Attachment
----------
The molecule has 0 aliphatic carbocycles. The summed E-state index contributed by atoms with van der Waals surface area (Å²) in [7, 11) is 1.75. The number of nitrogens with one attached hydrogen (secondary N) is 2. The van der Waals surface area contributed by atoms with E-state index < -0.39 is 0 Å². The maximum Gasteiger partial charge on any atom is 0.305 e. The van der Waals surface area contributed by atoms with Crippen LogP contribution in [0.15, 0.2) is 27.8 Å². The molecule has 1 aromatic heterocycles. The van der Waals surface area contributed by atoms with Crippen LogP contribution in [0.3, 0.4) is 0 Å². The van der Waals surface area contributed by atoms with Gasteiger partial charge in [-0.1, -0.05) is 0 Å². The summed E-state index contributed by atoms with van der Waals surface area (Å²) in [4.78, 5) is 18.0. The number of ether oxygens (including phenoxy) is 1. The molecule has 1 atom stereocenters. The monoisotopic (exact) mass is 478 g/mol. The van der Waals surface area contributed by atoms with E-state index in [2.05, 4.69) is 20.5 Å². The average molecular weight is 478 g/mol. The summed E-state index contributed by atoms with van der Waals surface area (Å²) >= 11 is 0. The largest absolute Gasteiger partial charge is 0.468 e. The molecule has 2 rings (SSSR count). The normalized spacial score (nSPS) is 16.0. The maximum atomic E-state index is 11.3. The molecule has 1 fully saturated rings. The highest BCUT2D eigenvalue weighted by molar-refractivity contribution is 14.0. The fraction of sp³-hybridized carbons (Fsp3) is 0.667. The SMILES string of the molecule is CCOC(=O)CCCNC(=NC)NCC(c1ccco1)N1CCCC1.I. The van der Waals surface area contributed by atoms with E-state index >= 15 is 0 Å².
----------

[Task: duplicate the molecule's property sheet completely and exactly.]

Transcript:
The molecule has 0 aliphatic carbocycles. The summed E-state index contributed by atoms with van der Waals surface area (Å²) in [7, 11) is 1.75. The number of nitrogens with one attached hydrogen (secondary N) is 2. The van der Waals surface area contributed by atoms with E-state index < -0.39 is 0 Å². The maximum Gasteiger partial charge on any atom is 0.305 e. The van der Waals surface area contributed by atoms with Crippen LogP contribution in [0.15, 0.2) is 27.8 Å². The molecule has 1 aromatic heterocycles. The van der Waals surface area contributed by atoms with Crippen LogP contribution in [0.3, 0.4) is 0 Å². The van der Waals surface area contributed by atoms with Gasteiger partial charge in [-0.1, -0.05) is 0 Å². The summed E-state index contributed by atoms with van der Waals surface area (Å²) in [4.78, 5) is 18.0. The number of ether oxygens (including phenoxy) is 1. The molecule has 1 atom stereocenters. The monoisotopic (exact) mass is 478 g/mol. The van der Waals surface area contributed by atoms with E-state index in [2.05, 4.69) is 20.5 Å². The average molecular weight is 478 g/mol. The summed E-state index contributed by atoms with van der Waals surface area (Å²) >= 11 is 0. The largest absolute Gasteiger partial charge is 0.468 e. The molecule has 2 rings (SSSR count). The normalized spacial score (nSPS) is 16.0. The maximum atomic E-state index is 11.3. The molecule has 1 fully saturated rings. The highest BCUT2D eigenvalue weighted by molar-refractivity contribution is 14.0. The fraction of sp³-hybridized carbons (Fsp3) is 0.667. The SMILES string of the molecule is CCOC(=O)CCCNC(=NC)NCC(c1ccco1)N1CCCC1.I. The van der Waals surface area contributed by atoms with E-state index >= 15 is 0 Å².